While the United States media was enmeshed in the aftermath of the Boston bombing, on April 26, Karachi, Pakistan’s former capital, suffered its own horrific bombing. An explosion at a street meeting of the Awami National Party (ANP), Pakistan’s oldest political movement, left ten people killed and more than forty injured. A bomb using nearly ten pounds of explosives spewed ball bearings and nuts and bolts throughout a crowd massed to hear political speakers.
A spokesman for the banned Tehrik-e-Taliban Pakistan (TTP) movement admitted to Pakistan’s Dawn.com that his organization had carried out the attack in response to the ANP’s “secular views.” It was, in effect, the continuation of attacks that the Taliban has initiated with the aim of cowing citizens who might otherwise vote in the upcoming May 11 election.
The TTP has chosen to attack not only the ANP, but the “secular” liberal and middle class Muttahida Qaumi Movement (MQM) and the Pakistan Peoples Party (PPP) as well. On April 25th, the TTP attacked the MQM office in Karachi. It was the second such attack on the party apparatus in three days and followed MQM leader Nasreen Jaleel’s statement publicly blasting the “Talibanization of Karachi.”
It is also true that the TTP has demonstrated little use for the powerful Jamaat Ulema e-Islam (Assembly of Islamic Clergy), an Islamist movement organized by Pakistan’s Debandi sect. It has created and supports its own madrassas (Islamic schools) and Taliban movement.
MURDERERS AND THE COURTS
Earlier in the month of April the Pakistan Daily Times reported that 71 jailed assassins were released on bail. Ironically, while the 71 jailbirds were released, Pakistan’s Chief Justice Iftikhar Muhammad ordered law enforcement agencies to arrest scores of lawbreakers whose names were listed in a report that had just been submitted to the Court. The Bench demanded the presentation of data concerning the arrest of 68 murderers arrested during targeted operations conducted in March.
The Court sought to learn just how many of those arrested had been charged before the different city courts, including anti-terrorist courts. Because many of those arrested in March had been released on bail in April, the media, and assuredly the public, had reason to be skeptical of the judicial system. Revolving door justice had led the release on bail of a prisoner who had pleaded guilty to the murder of 115 people, and another prisoner who had admitted to killing 47.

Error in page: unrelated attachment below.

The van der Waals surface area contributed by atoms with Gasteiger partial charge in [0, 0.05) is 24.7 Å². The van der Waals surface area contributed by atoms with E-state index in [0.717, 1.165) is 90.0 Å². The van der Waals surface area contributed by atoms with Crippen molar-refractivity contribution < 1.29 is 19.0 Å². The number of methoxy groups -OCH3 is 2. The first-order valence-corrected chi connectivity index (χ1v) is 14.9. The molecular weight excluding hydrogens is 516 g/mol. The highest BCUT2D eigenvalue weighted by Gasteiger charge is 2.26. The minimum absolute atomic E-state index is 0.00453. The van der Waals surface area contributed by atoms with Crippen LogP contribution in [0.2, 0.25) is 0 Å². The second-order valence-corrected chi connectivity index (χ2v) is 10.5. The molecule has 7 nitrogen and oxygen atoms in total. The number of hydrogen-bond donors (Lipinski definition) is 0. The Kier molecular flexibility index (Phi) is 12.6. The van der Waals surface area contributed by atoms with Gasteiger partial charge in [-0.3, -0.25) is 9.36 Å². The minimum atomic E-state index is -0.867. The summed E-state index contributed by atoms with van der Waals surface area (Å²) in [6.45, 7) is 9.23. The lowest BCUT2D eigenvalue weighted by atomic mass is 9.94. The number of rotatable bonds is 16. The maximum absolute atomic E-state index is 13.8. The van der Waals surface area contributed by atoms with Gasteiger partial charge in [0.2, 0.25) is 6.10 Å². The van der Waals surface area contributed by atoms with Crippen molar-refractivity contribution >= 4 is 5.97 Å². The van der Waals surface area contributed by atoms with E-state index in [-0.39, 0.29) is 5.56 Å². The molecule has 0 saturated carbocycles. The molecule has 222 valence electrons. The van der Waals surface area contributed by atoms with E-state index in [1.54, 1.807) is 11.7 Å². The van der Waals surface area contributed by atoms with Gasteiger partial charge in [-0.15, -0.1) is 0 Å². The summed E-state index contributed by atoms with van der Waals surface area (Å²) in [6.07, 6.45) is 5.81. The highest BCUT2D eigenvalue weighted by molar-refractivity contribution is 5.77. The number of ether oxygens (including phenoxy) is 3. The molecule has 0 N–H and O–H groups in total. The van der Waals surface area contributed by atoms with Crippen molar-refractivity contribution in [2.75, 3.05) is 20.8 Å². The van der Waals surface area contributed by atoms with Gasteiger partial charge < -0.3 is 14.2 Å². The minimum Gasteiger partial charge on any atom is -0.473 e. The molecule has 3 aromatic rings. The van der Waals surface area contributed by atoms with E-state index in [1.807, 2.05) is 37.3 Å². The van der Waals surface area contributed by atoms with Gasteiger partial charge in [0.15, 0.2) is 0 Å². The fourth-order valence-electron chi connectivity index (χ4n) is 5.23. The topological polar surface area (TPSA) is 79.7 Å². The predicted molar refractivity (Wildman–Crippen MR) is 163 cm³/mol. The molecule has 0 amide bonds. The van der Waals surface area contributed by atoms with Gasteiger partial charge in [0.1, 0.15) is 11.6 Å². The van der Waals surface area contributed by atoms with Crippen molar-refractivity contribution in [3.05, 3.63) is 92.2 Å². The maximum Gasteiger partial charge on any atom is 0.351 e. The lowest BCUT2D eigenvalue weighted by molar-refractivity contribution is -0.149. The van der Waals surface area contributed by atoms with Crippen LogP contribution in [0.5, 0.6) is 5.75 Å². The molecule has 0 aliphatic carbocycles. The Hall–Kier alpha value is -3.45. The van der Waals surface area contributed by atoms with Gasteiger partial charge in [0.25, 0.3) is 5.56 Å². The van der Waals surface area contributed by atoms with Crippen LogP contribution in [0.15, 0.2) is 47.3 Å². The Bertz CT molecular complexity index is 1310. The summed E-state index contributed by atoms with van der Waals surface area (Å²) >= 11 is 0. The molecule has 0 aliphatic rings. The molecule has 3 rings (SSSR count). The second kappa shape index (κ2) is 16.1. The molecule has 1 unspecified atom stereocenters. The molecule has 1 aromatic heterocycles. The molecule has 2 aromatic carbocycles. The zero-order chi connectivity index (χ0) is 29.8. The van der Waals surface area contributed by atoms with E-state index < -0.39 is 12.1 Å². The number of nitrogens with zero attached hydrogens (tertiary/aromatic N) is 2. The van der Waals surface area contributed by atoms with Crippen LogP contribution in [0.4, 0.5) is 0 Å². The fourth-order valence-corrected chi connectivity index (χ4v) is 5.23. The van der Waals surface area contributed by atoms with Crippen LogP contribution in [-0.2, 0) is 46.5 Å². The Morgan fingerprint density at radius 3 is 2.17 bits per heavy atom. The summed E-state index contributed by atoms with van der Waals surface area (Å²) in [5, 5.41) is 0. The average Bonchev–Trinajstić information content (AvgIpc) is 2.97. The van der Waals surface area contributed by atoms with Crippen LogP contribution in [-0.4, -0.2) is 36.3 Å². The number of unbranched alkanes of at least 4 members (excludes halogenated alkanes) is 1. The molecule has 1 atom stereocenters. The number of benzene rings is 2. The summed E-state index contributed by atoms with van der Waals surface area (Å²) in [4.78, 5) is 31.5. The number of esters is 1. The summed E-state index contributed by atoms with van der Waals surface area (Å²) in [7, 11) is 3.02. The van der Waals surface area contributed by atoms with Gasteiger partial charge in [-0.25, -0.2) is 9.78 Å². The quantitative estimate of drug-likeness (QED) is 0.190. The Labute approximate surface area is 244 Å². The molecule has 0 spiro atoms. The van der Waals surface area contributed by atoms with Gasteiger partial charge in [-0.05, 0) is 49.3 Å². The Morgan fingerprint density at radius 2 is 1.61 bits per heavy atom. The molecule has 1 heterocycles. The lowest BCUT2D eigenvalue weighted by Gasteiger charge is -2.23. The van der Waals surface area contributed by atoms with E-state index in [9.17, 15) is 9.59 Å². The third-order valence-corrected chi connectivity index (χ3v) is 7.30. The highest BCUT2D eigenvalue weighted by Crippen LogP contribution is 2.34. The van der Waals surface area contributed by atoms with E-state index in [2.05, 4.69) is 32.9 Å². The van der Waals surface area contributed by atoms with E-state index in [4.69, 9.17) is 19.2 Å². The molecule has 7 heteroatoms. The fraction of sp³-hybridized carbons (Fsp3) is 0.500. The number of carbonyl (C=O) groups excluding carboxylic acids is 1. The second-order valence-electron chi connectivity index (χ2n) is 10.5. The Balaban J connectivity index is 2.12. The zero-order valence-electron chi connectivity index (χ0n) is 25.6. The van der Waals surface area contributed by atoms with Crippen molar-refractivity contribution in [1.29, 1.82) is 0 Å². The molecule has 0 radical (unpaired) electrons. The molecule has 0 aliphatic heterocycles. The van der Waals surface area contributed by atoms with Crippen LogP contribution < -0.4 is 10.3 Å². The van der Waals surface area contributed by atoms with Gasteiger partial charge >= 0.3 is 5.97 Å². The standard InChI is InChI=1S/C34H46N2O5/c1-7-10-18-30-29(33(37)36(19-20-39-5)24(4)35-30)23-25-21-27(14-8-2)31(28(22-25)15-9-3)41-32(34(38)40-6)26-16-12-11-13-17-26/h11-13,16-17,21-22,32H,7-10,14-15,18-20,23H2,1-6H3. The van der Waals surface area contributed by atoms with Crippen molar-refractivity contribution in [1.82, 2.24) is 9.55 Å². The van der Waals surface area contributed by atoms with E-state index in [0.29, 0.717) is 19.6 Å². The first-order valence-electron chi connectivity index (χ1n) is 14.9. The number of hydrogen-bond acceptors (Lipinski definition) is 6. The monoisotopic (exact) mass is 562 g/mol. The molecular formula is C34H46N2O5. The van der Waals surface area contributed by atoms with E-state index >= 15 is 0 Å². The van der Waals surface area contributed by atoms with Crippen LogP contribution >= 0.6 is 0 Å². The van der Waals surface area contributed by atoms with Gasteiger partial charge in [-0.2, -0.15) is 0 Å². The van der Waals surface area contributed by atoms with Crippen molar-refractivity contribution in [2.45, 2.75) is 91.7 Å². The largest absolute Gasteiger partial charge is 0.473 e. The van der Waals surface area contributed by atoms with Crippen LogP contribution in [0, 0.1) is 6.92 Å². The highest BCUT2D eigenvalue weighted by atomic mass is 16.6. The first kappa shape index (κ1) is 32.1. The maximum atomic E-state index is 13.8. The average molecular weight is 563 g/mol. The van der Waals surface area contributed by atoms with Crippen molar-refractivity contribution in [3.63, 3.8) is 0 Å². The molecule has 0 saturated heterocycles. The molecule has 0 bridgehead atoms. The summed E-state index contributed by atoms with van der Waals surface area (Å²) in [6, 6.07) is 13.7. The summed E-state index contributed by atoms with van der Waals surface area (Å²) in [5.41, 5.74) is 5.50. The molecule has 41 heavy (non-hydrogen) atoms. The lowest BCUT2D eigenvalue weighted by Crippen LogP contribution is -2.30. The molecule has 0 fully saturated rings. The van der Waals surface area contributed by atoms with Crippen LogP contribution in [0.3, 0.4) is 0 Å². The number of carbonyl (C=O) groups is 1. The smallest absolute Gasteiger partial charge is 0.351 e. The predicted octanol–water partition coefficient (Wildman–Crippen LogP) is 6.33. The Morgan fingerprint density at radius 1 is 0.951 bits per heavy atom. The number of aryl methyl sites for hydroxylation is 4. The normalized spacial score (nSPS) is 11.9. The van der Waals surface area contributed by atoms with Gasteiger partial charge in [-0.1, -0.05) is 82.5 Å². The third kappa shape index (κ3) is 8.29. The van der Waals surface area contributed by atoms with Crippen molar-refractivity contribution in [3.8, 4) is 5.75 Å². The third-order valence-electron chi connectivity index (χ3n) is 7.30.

An exasperated Pakistan Chief Justice was led to wonder, “How would law and order in Karachi improve when murderers are released because police care only about their promotions and job security?” He concluded, “every act in the city is politically motivated.”
It was common knowledge that the PPP had for years benefitted from and supported Lyari, the smallest and most densely populated of the city’s eighteen “townships” that comprise Karachi. It is the center for narcotics trafficking, gambling and general gang activity. It had thrived ever since Prime Minister Zulfikar Ali Bhutto, pandering to Islamists, banned gambling and alcohol in Pakistan in 1987. The result was that both were driven underground, where they flourish today. In fact, gambling in Karachi is controlled by the police who enhance their meager pay by supervising the dens where mang patta and chakka are played.
When interviewed in October 2008, the Karachi street-based Human Development Foundation claimed the city already counted over two million young addicts, “and [the] rest of the youth and children are at also at the high risk of drug addiction, as drug trafficking is prevailing in every part of the city.” (PPI, 26 October 2008). Nearly five years later, there is no indication that the number of users has subsided. (The Nation, Karachi, 30 March 2013.). Instead, the price of heroin has fallen to $4 per gram–compared to $100 in Europe and as much as $200 per gram in the U.S.